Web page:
Your antidepressant plays a VITAL part in your recovery from major depression, and you should NEVER stop taking them cold-turkey. But there ARE times when you might think about going off of them. Maybe the side effects have become unmanageable. Or your major depression is in REMISSION. Or you and your psychiatrist might decide that you don't NEED the antidepressants anymore. You may also decide to stop taking antidepressants because you're a woman who wants to or has become pregnant. Whatever is behind your decision to come off your meds, you need to end treatment SAFELY. NEVER quit taking medication abruptly, and NEVER stop medicating WITHOUT a doctor's approval. Why? Well, antidepressants regulate the levels of neurotransmitters in your brain. After a bit of time, your brain ADAPTS to the new level. If you stop taking your meds too FAST, discontinuation symptoms may occur. These symptoms may mimic symptoms of DEPRESSION and may also include other side effects such as dizziness. Abruptly stopping an antidepressant might even throw you into depression RELAPSE. To SLASH your chances of discontinuation symptoms, you need to TAPER OFF your medication. This means taking ever smaller doses over 2 to 6 weeks. Some pills can be cut in half in order to make a smaller dose, and others come in a low-dose form. Your psychiatrist will establish your tapering-off schedule based on YOUR needs. Depending on what dose you STARTED with, it might take a month to several months to safely, FULLY wean yourself off your antidepressant. To learn more about antidepressants, watch additional videos in this series.More »
Last Modified: 2013-03-01 | Tags »
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Depression can have both psychological and physical repercussions. Learn more about the relationship between major depression and body pain here.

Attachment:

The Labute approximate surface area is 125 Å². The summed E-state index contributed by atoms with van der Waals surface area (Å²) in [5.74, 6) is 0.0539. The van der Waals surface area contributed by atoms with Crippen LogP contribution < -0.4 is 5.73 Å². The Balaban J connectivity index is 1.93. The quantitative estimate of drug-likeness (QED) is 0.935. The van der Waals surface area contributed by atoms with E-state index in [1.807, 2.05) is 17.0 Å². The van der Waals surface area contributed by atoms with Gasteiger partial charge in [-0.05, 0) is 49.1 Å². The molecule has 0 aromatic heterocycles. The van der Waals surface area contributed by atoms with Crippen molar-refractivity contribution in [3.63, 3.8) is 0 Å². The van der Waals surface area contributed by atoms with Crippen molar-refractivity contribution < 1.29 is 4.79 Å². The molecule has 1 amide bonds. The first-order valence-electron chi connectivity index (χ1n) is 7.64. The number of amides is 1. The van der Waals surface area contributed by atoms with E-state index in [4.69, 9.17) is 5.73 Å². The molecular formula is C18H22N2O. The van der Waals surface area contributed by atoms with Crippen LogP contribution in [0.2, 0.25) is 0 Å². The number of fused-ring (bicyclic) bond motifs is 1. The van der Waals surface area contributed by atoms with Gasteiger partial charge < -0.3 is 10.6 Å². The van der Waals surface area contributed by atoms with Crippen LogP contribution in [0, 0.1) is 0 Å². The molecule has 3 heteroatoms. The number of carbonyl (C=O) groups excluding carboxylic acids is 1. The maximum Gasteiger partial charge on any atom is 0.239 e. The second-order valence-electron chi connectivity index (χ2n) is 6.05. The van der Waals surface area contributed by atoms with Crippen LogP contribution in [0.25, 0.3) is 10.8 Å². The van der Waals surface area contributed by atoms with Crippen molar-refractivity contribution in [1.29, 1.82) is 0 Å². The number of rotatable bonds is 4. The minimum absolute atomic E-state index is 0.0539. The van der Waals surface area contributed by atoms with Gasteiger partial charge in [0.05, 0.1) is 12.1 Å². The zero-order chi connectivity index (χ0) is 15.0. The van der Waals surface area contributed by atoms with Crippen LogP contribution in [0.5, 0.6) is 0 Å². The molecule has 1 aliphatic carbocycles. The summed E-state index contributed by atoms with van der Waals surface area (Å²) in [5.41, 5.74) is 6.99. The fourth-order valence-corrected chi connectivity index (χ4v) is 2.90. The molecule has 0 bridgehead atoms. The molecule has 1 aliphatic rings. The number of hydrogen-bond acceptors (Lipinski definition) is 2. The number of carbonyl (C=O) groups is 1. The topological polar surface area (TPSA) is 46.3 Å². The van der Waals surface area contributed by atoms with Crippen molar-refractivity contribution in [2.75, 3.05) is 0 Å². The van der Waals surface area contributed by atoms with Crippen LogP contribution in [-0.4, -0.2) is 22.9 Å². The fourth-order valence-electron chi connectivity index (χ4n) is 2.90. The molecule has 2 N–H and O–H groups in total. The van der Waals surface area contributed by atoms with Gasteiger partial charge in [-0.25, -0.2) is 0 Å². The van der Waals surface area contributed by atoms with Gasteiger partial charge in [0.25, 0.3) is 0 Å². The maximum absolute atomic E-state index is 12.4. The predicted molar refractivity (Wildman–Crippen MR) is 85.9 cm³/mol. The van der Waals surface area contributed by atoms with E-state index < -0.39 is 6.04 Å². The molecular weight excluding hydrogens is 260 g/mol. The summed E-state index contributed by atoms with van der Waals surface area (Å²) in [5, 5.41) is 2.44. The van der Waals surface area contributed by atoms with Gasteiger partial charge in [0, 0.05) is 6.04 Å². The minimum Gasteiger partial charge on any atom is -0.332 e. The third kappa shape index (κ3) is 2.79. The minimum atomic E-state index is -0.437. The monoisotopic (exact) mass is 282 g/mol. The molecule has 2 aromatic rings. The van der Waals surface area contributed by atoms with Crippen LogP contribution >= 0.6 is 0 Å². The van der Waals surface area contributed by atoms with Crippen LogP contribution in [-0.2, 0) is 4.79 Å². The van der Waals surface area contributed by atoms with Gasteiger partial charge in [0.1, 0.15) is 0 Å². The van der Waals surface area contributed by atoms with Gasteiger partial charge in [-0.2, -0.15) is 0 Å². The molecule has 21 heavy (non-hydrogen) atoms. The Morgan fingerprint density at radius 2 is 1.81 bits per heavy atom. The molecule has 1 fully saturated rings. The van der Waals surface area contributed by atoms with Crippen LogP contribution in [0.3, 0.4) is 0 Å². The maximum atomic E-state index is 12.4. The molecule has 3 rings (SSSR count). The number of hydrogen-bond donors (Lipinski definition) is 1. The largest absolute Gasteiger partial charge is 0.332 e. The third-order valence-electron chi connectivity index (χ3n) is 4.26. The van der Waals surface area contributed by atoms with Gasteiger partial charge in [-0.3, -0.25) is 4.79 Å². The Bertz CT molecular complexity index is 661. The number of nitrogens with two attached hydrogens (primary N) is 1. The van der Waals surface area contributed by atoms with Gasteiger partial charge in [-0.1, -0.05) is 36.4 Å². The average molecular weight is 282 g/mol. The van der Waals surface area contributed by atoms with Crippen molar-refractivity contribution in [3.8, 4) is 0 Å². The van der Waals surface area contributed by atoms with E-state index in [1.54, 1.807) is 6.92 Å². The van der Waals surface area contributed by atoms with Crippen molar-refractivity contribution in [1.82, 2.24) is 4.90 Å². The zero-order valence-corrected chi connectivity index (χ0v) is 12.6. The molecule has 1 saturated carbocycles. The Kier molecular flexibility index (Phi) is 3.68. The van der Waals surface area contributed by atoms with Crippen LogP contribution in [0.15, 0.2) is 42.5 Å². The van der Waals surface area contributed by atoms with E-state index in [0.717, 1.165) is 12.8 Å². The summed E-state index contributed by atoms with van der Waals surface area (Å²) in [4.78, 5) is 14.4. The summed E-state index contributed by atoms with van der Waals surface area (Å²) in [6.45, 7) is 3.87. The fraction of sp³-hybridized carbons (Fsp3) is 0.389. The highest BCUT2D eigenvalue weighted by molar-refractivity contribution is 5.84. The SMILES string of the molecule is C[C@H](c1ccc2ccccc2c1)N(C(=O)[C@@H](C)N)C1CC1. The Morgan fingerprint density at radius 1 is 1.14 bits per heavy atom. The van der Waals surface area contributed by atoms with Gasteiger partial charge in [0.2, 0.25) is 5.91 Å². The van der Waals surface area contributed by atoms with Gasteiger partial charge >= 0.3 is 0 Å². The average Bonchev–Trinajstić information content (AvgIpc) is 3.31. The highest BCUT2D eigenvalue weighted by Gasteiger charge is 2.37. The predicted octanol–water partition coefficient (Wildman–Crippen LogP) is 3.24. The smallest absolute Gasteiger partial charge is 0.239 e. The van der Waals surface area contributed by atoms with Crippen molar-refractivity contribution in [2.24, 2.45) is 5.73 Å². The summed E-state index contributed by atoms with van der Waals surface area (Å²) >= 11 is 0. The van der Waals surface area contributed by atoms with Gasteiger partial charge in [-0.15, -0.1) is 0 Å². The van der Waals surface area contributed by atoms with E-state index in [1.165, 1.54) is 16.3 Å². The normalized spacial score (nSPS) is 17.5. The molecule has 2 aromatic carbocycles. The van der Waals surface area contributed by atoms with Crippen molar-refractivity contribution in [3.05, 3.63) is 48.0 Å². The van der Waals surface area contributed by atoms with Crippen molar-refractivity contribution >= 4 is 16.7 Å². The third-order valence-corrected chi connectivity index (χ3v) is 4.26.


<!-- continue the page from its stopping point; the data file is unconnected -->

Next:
Transcript: The effects of depression aren't all in your head. About 30 percent of those diagnosed with clinical...
The effects of depression aren't all in your head. About 30 percent of those diagnosed with clinical depression also have persistent body pain. And research shows that as painful symptoms get worse, so do psychological complaints. That's because brain functions that let us feel and manage PAIN are closely aligned with brain functions that produce feelings of depression and anxiety. Research shows that both PAIN and DEPRESSION travel along the same neurological pathways and the same neurotransmitters, serotonin and norepinephrine, are responsible for regulating them. When body pain is associated with DEPRESSION, the pain often comes on as ACHES or SHARP SENSATIONS in the head, back, chest, stomach and joints. Some people also experience bouts of fatigue and exhaustion, no matter how much sleep and rest they get. Unfortunately, many doctors aren't aware that pain symptoms can be associated with depression and they search in vain for some other physical source. Some studies suggest that if physicians evaluated all pain patients for mood disorders , they might discover that 60 PERCENT of them had UNdiagnosed depression. If you suffer from undiagnosed chronic pain OR have been diagnosed with depression and pain in combination, treatment may include: *Medication, such as antidepressants *Cognitive-behavioral therapy to ease depression and help you change your pain response * Stress management, including relaxation techniques, hypnosis, or biofeedback * Supportive individual and or family counseling. Keep in mind, it might take some time to find the right treatment or combination of treatments to ease your pain AND manage your depression. But if you work with your doctor, the chances are very good that you will find what works for you.More »
Last Modified: 2013-07-30 | Tags »